Is trouble brewing for Apple’s forthcoming Spaceship campus, set to be opened by the end of 2016?
According to a recent report, Apple’s initial contractors for the project — DPR Construction and Skanska USA — are parting ways with Apple, and will be transitioned off the build over the next several weeks.
If Apple’s former CEO had been more sentimental, we’d be referring to the company’s upcoming “Spaceship” headquarters as the Steve Jobs campus, according to an interesting tidbit in Stephen Fry’s Telegraph article about Jony Ive’s promotion.
While being given a tour of the rapidly advancing Apple Campus 2 site, Fry suggested it should be named after Jobs, who died in 2011 but was heavily involved with the early stages of planning.
“Oh, Steve made his views on that very clear,” said Tim Cook — hinting that the idea was discussed, but that Jobs wasn’t a massive fan of it.
A rendering showing Apple’s Campus 2 as it will appear in 2016. Photo: Apple
We’re hours away from one of Apple’s most important special events in years, so what better time than to check in on the progress the company has made on its forthcoming Campus 2, courtesy of a new drone flyover video.
The video shows the extent to which the futuristic “spaceship” campus is taking shape, with much of the landscaping done. Earthwork is set to continue until the middle of this year, and overall construction is set to be completed by late 2016.
One of the designers in Apple’s Industrial Design Group helped create this shape-shifting fabric-covered car for BMW. Photo: BMW
As rumors that Apple is making a self-driving car rev up, a peek under the hood of the company’s famed Industrial Design studio reveals a crew of talented automobile designers.
An interest in futuristic cars is embedded deep within the DNA of Apple’s vaunted design team. Working under Jony Ive, Apple employs designers who worked on several fantastic concept cars, including a fabric-covered BMW that shifts shape depending on speed.
Ive has long been obsessed by cars. (He has quite a stable.) As a teenager, Ive wanted to be a car designer. He visited a U.K. design school that specialized in automotives with a view to studying there, but he found the other students too weird. They were making “vroom vroom” noises as they sketched. Instead, he went to Newcastle Polytechnic (which has since been renamed Northumbria University).
A look at other key members of Apple’s design team, and at a super-secret research-and-development facility planned for the company’s new campus, offers a few clues about how Cupertino might go about producing innovative and unconventional cars.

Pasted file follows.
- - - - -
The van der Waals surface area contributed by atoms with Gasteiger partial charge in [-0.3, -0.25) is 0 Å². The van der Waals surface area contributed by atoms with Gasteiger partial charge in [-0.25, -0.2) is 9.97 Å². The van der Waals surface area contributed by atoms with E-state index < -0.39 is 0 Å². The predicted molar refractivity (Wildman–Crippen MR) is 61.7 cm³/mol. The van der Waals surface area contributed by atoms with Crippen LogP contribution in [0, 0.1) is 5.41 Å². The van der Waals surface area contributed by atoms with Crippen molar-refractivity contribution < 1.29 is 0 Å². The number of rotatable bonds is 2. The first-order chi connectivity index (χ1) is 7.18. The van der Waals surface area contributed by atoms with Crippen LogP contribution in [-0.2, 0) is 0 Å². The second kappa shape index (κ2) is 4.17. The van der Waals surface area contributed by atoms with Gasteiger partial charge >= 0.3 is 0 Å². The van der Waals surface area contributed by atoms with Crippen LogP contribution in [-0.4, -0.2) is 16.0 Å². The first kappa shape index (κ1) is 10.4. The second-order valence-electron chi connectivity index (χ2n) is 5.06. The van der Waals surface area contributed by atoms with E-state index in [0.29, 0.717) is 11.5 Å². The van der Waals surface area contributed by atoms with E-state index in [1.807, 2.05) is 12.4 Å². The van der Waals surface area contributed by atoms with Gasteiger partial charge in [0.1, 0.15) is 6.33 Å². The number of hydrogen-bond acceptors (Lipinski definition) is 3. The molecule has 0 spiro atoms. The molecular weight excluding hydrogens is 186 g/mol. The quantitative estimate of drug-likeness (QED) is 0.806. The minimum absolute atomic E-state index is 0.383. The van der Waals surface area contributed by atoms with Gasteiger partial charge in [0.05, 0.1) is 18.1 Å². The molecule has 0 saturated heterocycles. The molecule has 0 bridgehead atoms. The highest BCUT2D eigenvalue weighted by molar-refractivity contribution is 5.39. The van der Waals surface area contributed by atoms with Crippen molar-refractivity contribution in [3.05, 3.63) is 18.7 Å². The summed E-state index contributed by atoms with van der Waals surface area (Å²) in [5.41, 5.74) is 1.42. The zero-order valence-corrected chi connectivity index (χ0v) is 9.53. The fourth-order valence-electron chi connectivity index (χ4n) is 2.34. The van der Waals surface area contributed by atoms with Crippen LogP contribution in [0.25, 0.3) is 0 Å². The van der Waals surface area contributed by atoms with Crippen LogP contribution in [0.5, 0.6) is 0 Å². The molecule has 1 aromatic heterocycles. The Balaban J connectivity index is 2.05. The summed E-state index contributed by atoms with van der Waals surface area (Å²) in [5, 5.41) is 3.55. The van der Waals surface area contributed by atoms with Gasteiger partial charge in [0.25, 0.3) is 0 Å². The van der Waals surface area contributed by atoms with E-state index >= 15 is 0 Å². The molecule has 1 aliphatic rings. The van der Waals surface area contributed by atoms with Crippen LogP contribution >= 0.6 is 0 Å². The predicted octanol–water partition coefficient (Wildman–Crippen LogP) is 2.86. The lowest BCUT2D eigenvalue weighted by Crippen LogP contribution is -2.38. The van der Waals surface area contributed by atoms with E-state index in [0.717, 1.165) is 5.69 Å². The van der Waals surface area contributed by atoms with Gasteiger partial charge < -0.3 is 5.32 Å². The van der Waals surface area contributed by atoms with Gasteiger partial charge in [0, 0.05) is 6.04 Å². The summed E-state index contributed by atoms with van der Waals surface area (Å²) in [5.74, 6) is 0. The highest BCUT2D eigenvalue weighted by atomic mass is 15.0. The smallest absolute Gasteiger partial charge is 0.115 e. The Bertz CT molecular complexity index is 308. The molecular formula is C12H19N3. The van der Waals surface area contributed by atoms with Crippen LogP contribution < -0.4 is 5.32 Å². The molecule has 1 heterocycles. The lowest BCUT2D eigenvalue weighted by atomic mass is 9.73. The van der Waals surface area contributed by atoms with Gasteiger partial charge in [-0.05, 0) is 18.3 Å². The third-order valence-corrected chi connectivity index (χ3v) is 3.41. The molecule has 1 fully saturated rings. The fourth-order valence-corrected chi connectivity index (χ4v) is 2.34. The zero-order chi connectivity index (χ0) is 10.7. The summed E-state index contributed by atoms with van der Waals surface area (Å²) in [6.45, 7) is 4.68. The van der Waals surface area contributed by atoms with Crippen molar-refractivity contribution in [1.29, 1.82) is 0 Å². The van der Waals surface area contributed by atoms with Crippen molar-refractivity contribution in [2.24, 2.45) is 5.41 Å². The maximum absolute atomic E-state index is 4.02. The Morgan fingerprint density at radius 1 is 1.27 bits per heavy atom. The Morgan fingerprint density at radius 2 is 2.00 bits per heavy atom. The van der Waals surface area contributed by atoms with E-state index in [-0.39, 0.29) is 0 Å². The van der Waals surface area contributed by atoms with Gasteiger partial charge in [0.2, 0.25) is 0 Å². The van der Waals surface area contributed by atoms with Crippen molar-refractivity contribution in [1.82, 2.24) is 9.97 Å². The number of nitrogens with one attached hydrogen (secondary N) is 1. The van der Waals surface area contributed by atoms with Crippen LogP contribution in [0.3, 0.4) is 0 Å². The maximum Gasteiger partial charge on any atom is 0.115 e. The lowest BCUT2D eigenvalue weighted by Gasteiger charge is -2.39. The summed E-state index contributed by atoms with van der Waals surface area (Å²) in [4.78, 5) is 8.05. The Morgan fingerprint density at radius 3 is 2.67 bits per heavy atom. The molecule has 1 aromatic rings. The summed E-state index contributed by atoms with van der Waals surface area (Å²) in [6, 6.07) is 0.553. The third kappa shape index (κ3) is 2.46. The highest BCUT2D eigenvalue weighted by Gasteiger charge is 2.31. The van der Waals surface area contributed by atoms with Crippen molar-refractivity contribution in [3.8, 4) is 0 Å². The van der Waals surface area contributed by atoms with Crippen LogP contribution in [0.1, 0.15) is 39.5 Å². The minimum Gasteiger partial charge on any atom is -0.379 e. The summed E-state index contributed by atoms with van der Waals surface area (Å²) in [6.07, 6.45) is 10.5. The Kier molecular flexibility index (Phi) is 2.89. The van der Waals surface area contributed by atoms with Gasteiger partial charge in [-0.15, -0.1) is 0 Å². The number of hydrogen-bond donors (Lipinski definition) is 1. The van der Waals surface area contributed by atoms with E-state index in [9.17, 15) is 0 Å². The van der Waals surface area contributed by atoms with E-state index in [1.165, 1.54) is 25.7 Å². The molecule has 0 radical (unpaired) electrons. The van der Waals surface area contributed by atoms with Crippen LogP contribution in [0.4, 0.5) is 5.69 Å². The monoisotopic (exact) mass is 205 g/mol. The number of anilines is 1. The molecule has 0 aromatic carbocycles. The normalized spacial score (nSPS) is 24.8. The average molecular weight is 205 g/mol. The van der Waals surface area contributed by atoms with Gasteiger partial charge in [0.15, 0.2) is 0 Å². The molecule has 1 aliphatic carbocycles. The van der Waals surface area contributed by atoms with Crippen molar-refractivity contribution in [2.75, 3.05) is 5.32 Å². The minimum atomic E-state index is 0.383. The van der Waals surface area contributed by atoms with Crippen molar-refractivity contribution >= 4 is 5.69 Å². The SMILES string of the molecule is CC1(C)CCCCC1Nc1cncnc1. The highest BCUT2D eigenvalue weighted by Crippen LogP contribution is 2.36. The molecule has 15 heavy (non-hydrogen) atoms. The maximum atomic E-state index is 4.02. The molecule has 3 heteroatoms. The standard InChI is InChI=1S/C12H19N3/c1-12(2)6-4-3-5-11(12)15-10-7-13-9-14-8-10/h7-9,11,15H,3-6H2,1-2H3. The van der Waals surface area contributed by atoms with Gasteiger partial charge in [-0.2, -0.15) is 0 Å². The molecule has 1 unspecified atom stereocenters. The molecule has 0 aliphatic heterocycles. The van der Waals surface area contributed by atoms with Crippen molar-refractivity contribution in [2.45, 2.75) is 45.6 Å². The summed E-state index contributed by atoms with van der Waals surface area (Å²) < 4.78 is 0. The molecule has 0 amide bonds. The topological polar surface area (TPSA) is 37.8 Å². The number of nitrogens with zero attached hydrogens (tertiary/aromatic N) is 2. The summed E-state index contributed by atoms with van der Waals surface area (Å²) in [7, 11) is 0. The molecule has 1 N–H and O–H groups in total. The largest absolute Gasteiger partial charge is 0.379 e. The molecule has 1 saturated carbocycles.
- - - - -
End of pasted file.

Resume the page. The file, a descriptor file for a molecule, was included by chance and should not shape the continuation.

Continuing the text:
Apple’s new UFO-shaped campus is coming on in leaps and bounds, as per a new video from drone photographer and YouTube user myithz.
Myithz flew his DJI Phantom 2 Vision Plus quadrocopter over Cupertino’s Campus 2 and recorded footage showing that the front portion of the building is now cemented, while the subterranean walls have also been built along the sides.
Apple’s new “Spaceship” campus has received approval from the Cupertino planning commission ahead of a city council meeting on October 15. The new building, which will become home to 14,000 Apple employees, is now another step closer to fruition, and providing there are no hiccups, Apple will be able to make a start on it next year.
The city of Cupertino this week published updated plans for Apple’s proposed new campus ahead of possible approval next month. A city council meeting is scheduled to go ahead on October 15, and providing all goes well, Apple will finally be able to begin clearing the land that the “Spaceship” campus will be built upon.
The budget for Apple’s “spaceship” campus has ballooned from $3 billion to “nearly $5 billion” since 2011, according to a new report from Bloomberg Businessweek. Five people close to the project say its cost will now eclipse the $3.9 billion being spent on the new World Trade Center complex in New York City.
Is Apple running out of room in Cupertino proper? Perhaps, as new details have emerged that show Apple planning to occupy a new site that could contain 1,200 workers or more in Santa Clara, CA. Developer Peery Arrillaga has made a deal with the Cupertino-based tech company to custom tailor a two-building office campus, currently under construction at the north side of Stevens Creek Boulevard, just a few minutes from Cupertino city limits.